What made you attend the Code Fellows IOS night class?
A friend of mine from Seattle went through the Code Fellows bootcamp and had good things to say about it. He’d been in a job he didn’t really like. He had taken the Code Fellows class and said that while it was a ton of work, it had gotten him a job [at Expedia]. I really didn’t want to make a big commitment to classes, but at the same time I wanted to understand how to write programs and better communicate with developers. Mostly, my friend’s story was powerful—an “if something is not working, try it from a different angle” kind of story. It pushed me to try it.
What was the most challenging part of the class?
The whole class was challenging, and there was definitely a learning curve; learning to ask the right questions—and to not be afraid to ask questions—was a big part of that. Not being afraid to try new things and think outside the box and be creative. Not giving up—not being afraid to ask a question and sound, you know, dumb. A lot of people had to ask questions that a seasoned programmer would find easy, but when you’re learning a new language, you start from the ground up. It’s humbling.
Code Fellows was great for that. And I really liked the visual aspect of the classes, and that it was hands-on. Everyone had their laptops, and it was different than an online course in how it was structured for feedback and support.
What were the biggest feelings associated with the beginning of your coding journey?
Uncertainty and excitement; jumping into something entirely new. And I was nervous, questioning: am I going to enjoy this? Am I going to be able to grasp all the aspects of coding?
When I arrived, it was a relaxed, hands-on environment with lots of feedback. There were teacher’s assistants in the class, which was cool. They had been in other Code Fellows classes before and had professional jobs in the industry and they were able to give feedback.
What was the most enjoyable part of learning code?
Learning and building something new, while being wowed by the capabilities of code. It’s amazing to create something powerful on our own personal computer.
DealTapp gives business owners control over flash ads, and allows them to set up their own budget for offering deals responsively. And we support them in their experimentation, rather than pressure them. For users, it’s a dynamic and localized way to discover businesses in new neighborhoods or right in their own backyard. We are exclusively in Seattle for the time being.
We’re focused on restaurants, and facilitating easier, more responsive deals for business owners. We don’t want to be involved—we let them post whatever they want, whenever they want, and we don’t have any say. Our competitors add pressure and lag for businesses, and we’ve improved the process. We’d like to make posting a deal as simple as going to Facebook and updating your status.
We want to make it as localized as possible, so people can see deals in their immediate proximity, and redeem the offers that day. But we are not at that level yet.
What are some of the companies that have used DealTapp so far?
Caffe Umbria, Cederberg Tea House, Paseo, Peloton, Espresso Elegance, Drip City, Lovage, Martino’s, Sultan Gyro, Fremont Coffee, Bulldog News, Fremont Abbey, TNT Espresso, and Byrek & Baguette.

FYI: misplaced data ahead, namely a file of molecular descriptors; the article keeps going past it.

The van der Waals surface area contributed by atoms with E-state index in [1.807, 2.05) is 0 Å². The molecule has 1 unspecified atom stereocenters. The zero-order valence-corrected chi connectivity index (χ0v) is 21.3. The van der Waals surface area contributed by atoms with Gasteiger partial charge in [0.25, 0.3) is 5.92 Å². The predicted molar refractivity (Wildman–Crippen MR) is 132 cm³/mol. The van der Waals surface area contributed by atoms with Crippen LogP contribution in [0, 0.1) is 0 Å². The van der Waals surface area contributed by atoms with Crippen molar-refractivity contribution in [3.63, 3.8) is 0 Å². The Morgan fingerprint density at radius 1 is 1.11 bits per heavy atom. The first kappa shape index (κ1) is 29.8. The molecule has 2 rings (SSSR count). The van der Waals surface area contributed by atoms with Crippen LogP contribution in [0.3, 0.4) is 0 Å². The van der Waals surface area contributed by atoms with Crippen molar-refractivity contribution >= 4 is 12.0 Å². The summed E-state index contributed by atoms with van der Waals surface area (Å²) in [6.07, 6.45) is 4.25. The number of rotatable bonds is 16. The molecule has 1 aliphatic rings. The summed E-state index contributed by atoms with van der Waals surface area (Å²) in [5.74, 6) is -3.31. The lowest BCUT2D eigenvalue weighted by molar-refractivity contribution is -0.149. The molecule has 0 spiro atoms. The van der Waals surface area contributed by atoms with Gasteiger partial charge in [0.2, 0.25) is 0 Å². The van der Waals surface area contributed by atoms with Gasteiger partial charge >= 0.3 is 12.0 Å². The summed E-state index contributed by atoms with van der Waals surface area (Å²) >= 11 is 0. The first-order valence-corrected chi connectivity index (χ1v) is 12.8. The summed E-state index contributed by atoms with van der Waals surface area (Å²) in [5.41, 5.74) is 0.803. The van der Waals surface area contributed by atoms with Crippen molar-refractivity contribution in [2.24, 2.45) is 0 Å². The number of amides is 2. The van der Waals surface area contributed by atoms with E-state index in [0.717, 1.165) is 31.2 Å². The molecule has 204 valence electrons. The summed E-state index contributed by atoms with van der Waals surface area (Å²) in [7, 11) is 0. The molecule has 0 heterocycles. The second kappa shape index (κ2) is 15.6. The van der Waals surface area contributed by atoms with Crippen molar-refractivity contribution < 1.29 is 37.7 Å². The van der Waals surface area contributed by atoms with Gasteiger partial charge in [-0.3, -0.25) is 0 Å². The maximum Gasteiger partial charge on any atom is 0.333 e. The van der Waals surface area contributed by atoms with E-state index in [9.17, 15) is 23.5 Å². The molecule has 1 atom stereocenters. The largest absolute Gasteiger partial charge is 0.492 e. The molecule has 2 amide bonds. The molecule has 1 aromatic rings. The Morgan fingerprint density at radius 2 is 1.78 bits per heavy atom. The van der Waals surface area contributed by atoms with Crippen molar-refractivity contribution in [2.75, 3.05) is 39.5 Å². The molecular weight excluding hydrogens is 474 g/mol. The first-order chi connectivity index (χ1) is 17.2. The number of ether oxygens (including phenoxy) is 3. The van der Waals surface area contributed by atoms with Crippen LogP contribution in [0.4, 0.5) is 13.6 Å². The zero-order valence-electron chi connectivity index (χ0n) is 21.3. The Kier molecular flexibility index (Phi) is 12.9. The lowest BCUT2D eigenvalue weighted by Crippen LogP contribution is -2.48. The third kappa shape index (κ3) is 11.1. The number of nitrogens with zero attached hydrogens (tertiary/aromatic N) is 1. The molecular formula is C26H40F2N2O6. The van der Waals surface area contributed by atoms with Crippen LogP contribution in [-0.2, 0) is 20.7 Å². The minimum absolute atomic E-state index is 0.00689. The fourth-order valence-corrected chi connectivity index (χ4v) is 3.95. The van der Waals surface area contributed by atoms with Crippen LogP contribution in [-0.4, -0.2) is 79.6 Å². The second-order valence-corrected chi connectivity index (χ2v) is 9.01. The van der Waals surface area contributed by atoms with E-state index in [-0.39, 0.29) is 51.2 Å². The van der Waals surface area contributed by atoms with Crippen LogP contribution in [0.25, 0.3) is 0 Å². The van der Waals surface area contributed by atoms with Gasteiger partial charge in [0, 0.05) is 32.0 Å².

Did you have this idea before attending Code Fellows?
Yes! That’s another reason I wanted to go to in the first place. I needed help making this idea I had come to life. Even if you’re not going to be doing all the development, you still need a fundamental understanding of the language.
How long has the app been available?
It took 3-4 months after Code Fellows to make the app available to iOS and Android users. We started by partnering with businesses and built a solid foundation of deals, but only recently have we started marketing towards the “deal-getters.”
Has your startup had a near death experience along the way?
Before we even had the app or anything, in the early phase we were DealTap, with one P. We had the Facebook name to match—we didn’t have anything else built yet. The next day a Canadian company emailed us saying that they had the right to that name. They sent Facebook a letter and our name was seized. We laughed it off. Essentially, we hadn’t started yet, and we were already getting threats from mysterious foreign companies.
So, we added a second P. And now there’s a little pun in there, I guess… A hidden ‘app.’
What has the reception been so far from users and businesses that have used DealTapp?
The feedback we’re getting from users is surprising. Many of the deals seem too good to be true, and when the process is simple and works well, users get excited! Businesses are liking the ease of posting and are returning to post more. That being said, we are also getting constructive feedback from both businesses and users on how to improve our process. We take feedback very seriously and are working every day to create a better product.
Perfecting our business model and coming up with strategy that can be replicated in cities across the US. Right now, we’re focused on being the best deal app in Seattle, the city we grew up in.
What advice do you have for others who are learning to code?
Work hard, network with established coders and don’t get discouraged. Coding may come naturally to some, but if you’re not one of those people, stick with it! When you drastically improve, remember to leverage your other ‘natural’ skills and you’ll have a huge advantage in whatever you decide to pursue. Hard work pays off and if you really want it, you can have it.
Learn more about DealTapp and download the app to start collecting or posting deals!